It's not all that surprising to hear that CCP is moving this direction with a second shot at a first-person shooter. Jean-Charles Gaudechon, the executive producer on Dust 514 who's been at CCP for seven months, was integral to the decision. He noted that this made the most sense for the team to be able to push the vision that they had for Dust.
According to Gaudechon, Project Legion is being build around three pillars (videogame buzzwords!) of gameplay. The first, and probably most important for an FPS, is that the developers want to make a game that is a deep and balanced competitive shooter. Second, sticking true to the core tenets of the EVE Online universe, they're striving to create a true sandbox in New Eden for players -- one in which they're less crafting a set experience, but instead acting as custodians of a game that allows experiences to happen. Lastly, again remaining in sync with EVE Online, they want a player-driven economy.
Truth be told, there's really not all that information about Project Legion available yet. That's most likely because CCP hasn't necessarily nailed down the specifics yet. It's just a prototype, after all. Gaudechon off-handedly mentioned that CCP wants this to be a "re-imagining of what a first-person experience in EVE is," and it's easy to pick up on the fact that the re-imagining is still far from complete.
As such, there are plenty of questions still in the mix. Will Project Legion adopt the same free-to-play model of Dust 514? Are they going to attempt to integrate the gameplay into the greater EVE Online universe? And, maybe most tantalizingly, what does Project Legion's existence mean for Dust 514?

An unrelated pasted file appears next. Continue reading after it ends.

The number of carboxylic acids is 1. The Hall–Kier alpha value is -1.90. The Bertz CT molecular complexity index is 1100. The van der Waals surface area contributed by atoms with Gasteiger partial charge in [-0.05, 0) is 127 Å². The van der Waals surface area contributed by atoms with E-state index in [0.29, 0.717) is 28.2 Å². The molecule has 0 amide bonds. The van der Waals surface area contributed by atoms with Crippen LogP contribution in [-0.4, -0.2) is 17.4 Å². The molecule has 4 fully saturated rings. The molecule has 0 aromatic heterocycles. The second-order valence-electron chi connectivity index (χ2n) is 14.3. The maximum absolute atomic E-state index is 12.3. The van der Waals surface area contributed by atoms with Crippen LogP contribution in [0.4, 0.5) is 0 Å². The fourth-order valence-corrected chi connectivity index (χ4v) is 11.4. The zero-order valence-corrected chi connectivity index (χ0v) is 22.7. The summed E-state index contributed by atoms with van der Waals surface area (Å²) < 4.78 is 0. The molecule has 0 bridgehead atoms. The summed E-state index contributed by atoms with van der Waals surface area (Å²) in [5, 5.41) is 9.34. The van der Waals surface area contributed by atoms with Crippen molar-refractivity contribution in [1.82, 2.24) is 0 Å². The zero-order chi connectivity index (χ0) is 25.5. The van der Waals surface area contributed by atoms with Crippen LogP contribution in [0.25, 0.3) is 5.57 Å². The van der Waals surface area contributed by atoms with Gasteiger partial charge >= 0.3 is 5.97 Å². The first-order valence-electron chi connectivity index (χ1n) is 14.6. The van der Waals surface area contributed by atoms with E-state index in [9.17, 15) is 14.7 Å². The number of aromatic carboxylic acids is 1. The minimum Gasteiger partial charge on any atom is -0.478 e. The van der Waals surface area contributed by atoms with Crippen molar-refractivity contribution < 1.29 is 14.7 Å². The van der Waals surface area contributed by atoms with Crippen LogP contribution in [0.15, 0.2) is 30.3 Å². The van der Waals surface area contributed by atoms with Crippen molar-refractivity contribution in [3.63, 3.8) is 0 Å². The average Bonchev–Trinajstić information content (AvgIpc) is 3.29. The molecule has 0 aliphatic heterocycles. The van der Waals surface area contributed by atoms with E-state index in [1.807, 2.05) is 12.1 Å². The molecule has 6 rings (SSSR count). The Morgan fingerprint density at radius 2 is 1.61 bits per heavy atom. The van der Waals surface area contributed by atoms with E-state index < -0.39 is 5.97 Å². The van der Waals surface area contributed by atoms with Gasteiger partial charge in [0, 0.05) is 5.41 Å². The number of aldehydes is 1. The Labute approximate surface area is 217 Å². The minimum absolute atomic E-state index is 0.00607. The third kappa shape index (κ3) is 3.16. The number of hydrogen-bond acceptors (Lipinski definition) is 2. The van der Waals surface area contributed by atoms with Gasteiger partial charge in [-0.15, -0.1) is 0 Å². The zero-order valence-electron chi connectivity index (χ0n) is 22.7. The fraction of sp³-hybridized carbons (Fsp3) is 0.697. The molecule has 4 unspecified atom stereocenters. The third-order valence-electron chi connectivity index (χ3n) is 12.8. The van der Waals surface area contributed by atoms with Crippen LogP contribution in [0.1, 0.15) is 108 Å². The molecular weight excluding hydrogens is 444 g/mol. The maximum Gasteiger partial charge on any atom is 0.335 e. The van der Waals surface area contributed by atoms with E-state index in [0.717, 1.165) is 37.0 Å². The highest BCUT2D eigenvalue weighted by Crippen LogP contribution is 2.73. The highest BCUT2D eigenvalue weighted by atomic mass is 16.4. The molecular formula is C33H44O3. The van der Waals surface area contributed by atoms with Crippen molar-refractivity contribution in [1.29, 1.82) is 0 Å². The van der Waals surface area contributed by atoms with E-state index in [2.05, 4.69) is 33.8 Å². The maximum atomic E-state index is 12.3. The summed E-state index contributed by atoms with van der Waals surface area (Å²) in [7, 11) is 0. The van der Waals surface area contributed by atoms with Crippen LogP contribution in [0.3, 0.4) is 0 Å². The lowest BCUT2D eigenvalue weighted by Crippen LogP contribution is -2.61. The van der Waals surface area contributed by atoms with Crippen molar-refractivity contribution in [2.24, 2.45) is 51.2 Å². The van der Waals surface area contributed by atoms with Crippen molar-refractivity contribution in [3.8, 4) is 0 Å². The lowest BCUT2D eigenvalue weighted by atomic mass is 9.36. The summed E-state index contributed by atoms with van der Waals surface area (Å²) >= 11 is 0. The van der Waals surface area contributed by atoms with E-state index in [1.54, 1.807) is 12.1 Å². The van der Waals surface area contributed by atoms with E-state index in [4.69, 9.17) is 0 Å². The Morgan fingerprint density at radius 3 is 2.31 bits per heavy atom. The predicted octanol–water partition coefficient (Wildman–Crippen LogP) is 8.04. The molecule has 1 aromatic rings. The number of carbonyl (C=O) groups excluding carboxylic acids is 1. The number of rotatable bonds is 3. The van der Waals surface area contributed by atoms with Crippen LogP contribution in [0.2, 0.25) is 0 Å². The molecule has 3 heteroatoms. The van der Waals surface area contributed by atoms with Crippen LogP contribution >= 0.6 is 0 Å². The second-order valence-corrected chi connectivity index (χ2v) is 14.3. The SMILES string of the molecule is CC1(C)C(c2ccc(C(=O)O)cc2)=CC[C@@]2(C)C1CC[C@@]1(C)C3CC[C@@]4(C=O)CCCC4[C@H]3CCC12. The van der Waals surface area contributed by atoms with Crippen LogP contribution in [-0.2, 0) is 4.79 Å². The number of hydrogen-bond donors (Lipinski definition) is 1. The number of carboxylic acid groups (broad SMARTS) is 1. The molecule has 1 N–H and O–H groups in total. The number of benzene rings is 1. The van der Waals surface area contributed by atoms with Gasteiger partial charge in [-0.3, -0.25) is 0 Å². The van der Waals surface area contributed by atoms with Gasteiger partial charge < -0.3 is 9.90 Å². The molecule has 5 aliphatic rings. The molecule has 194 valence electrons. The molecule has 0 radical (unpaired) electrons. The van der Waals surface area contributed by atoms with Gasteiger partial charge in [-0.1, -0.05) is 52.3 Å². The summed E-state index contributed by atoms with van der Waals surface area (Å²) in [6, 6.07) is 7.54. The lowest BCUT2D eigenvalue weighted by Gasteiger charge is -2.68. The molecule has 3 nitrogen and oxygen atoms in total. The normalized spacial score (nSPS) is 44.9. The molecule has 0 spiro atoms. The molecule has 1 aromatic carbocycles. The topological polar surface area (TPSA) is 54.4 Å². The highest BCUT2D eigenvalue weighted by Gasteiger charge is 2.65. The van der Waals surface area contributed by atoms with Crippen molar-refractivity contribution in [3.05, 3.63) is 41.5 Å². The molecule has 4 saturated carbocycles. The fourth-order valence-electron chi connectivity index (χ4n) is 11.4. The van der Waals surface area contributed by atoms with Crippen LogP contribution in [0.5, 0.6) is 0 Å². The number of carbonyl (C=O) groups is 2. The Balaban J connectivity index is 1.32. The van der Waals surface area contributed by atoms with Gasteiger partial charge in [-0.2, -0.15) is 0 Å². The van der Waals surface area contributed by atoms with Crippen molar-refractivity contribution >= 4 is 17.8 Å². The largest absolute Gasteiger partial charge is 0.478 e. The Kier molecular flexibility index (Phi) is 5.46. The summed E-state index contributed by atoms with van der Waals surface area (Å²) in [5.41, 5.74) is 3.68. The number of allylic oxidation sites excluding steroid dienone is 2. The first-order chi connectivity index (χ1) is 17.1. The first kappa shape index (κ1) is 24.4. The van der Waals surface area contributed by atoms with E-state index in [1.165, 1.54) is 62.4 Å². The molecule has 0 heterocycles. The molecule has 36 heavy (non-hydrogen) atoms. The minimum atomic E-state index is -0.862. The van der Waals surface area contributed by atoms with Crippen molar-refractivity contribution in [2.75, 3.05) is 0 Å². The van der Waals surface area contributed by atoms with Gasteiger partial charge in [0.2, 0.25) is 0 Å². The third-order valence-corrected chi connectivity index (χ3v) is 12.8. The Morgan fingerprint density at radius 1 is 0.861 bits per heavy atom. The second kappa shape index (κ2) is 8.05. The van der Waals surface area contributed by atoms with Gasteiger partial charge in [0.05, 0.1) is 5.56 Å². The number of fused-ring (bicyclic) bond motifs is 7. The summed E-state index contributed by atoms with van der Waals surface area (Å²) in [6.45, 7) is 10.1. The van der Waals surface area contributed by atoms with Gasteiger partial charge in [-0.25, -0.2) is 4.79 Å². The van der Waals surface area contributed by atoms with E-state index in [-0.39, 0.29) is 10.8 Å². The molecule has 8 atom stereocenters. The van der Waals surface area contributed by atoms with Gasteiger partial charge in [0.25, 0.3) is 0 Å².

There's no denying that Dust 514 hasn't exactly panned out to be all that it was hyped to be. Will Project Legion's release be the coup de grâce for the PlayStation 3 title? Unsurprisingly, Gaudechon denies this, remarking the CCP is seeing a solid user base for Dust, largely attributable to the dedicated EVE community. When asked if the two games will be different enough that people would be inclined to play both, he responded in the affirmative.
Despite those replies, it's hard to shake the feeling that this very well be the beginning of the end of the road for Dust 514. It seems that CCP is looking at Dust as a learning experience, and taking that information to a new game on a platform where its players are. Regardless of what the future holds for Dust 514, Project Legion proves that CCP isn't giving up on the first-person shooter genre anytime soon.
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